Caryl Phillips is one of the most respected writers of his generation. An award-winning author best known for his fiction, essays and stage plays, he is also the author of radio plays, nine of which were broadcast by the BBC between 1984 and 2016. Previously locked away in Phillips’s archives, housed at the Beinecke Library at Yale University, these hidden gems are now published in Caryl Phillips’s Radio Plays, the first collection of these important works of drama.
Despite being previously overlooked, these radio plays are fully creative works and constitute an integral part of Caryl Phillips’s literary universe. Not only do these dramatic texts display the author’s hallmark mix of formal elegance and sharp social criticism, but they also offer compelling points of comparison with the rest of his wider writing. From the experience on an eighteenth-century slave ship and the life of a migrant family in 1980s England, to an account of James Baldwin’s time in Paris and Marvin Gaye’s stay in Belgium, these plays grapple with expansive themes in creative and dramatic ways.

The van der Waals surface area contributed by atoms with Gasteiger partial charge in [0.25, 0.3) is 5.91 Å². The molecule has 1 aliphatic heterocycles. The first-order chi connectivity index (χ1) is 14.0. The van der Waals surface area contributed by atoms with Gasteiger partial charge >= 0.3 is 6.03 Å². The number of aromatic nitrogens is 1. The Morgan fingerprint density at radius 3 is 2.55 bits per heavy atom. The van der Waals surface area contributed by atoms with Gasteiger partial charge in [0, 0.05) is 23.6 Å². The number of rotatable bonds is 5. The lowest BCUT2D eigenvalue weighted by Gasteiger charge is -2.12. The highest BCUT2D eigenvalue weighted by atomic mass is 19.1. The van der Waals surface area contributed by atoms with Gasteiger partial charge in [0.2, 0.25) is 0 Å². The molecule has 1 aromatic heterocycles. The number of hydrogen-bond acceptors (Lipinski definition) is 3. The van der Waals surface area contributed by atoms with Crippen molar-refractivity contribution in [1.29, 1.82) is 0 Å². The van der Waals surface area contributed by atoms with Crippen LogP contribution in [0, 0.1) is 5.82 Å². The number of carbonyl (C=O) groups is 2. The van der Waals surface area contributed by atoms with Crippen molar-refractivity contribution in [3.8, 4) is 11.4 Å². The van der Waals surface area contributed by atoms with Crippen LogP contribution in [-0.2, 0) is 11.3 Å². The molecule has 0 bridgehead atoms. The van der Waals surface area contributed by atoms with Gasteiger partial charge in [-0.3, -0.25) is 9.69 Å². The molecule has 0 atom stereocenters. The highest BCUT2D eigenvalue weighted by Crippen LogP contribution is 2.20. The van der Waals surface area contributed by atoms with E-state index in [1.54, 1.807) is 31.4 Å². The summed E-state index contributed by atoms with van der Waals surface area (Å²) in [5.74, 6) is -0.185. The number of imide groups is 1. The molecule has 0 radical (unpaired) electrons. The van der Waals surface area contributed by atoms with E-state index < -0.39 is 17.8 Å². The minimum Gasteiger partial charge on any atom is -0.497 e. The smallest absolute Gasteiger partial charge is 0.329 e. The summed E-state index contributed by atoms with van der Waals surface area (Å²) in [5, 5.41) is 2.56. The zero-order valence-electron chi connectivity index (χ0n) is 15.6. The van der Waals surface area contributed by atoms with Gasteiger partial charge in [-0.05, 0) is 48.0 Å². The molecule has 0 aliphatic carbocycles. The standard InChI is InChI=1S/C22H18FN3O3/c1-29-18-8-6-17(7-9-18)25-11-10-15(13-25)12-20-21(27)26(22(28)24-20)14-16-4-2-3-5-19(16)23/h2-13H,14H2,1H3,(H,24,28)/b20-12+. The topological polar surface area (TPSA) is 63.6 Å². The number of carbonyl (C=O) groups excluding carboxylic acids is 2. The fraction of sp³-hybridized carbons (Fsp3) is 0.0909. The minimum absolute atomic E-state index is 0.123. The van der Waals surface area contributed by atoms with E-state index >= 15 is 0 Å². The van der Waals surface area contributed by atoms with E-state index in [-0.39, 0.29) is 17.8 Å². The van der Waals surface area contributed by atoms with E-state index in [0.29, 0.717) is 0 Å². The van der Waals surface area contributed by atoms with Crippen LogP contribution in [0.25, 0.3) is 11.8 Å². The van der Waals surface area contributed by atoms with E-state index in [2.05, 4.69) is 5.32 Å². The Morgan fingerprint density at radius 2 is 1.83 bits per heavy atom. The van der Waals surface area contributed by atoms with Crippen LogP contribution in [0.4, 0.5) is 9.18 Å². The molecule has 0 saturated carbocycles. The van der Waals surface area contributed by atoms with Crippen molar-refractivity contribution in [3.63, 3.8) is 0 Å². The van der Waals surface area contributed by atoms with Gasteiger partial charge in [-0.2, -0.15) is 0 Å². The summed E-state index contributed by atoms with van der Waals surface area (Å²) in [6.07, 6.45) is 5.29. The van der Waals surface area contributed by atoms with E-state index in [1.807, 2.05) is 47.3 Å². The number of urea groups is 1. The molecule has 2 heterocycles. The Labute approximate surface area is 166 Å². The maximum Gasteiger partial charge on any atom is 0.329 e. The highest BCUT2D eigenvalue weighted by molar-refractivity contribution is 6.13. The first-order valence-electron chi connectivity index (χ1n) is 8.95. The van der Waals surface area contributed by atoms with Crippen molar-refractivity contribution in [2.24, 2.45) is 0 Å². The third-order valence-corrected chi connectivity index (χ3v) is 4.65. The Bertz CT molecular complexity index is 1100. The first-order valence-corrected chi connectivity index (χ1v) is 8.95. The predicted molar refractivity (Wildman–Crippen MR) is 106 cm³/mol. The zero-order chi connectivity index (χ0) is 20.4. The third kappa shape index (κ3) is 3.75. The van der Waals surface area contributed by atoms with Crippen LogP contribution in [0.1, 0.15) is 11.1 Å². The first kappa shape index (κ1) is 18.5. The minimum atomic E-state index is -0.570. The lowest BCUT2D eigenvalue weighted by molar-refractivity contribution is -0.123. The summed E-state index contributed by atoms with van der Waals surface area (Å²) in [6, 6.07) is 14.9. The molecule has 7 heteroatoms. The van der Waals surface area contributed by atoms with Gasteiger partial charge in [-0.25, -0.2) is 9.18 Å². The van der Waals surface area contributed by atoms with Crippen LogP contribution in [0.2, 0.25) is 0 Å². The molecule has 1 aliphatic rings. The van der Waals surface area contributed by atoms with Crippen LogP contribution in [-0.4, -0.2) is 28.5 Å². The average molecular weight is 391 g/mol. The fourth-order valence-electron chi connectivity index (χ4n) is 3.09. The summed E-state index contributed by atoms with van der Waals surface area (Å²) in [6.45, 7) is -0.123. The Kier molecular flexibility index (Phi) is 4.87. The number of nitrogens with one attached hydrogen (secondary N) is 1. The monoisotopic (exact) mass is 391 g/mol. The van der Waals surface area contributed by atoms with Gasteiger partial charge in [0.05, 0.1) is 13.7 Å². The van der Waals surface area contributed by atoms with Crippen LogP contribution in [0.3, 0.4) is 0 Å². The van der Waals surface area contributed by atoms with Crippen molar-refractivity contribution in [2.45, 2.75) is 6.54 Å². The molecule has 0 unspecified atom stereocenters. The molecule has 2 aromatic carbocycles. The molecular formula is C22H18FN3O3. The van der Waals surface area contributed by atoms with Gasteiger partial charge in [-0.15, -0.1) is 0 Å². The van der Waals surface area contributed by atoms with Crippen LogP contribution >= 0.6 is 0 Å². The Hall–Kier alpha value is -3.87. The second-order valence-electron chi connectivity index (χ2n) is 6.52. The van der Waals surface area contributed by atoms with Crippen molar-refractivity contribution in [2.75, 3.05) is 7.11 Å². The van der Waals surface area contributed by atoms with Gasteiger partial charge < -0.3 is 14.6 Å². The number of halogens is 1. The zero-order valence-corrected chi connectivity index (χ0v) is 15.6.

Contextualized by a scholarly introduction by Bénédicte Ledent, this volume introduces these works in the published form for the first time, allowing readers a better grasp of Phillips’s narrative techniques, offering fascinating vistas into his imaginary world, which ranges from the history of the African diaspora to the predicament of displaced individuals the world over.